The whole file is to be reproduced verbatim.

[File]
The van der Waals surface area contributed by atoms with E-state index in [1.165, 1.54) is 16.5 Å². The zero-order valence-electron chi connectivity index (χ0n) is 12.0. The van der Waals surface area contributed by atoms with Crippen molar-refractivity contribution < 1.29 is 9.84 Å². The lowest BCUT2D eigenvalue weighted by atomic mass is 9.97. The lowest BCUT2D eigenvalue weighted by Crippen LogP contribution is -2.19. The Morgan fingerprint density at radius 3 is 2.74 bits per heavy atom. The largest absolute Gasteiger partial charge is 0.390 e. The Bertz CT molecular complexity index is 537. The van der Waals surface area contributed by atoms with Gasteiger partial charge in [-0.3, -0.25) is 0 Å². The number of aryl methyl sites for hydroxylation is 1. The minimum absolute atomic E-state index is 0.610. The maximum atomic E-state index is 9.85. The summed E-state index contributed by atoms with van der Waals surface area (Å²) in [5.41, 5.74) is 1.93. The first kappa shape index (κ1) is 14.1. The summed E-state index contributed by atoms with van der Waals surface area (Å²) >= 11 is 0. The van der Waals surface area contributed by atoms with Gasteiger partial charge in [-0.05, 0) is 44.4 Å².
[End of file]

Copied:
The van der Waals surface area contributed by atoms with E-state index in [1.165, 1.54) is 16.5 Å². The zero-order valence-electron chi connectivity index (χ0n) is 12.0. The van der Waals surface area contributed by atoms with Crippen molar-refractivity contribution < 1.29 is 9.84 Å². The lowest BCUT2D eigenvalue weighted by atomic mass is 9.97. The lowest BCUT2D eigenvalue weighted by Crippen LogP contribution is -2.19. The Morgan fingerprint density at radius 3 is 2.74 bits per heavy atom. The largest absolute Gasteiger partial charge is 0.390 e. The Bertz CT molecular complexity index is 537. The van der Waals surface area contributed by atoms with Gasteiger partial charge in [-0.3, -0.25) is 0 Å². The number of aryl methyl sites for hydroxylation is 1. The minimum absolute atomic E-state index is 0.610. The maximum atomic E-state index is 9.85. The summed E-state index contributed by atoms with van der Waals surface area (Å²) in [5.41, 5.74) is 1.93. The first kappa shape index (κ1) is 14.1. The summed E-state index contributed by atoms with van der Waals surface area (Å²) >= 11 is 0. The van der Waals surface area contributed by atoms with Gasteiger partial charge in [-0.05, 0) is 44.4 Å².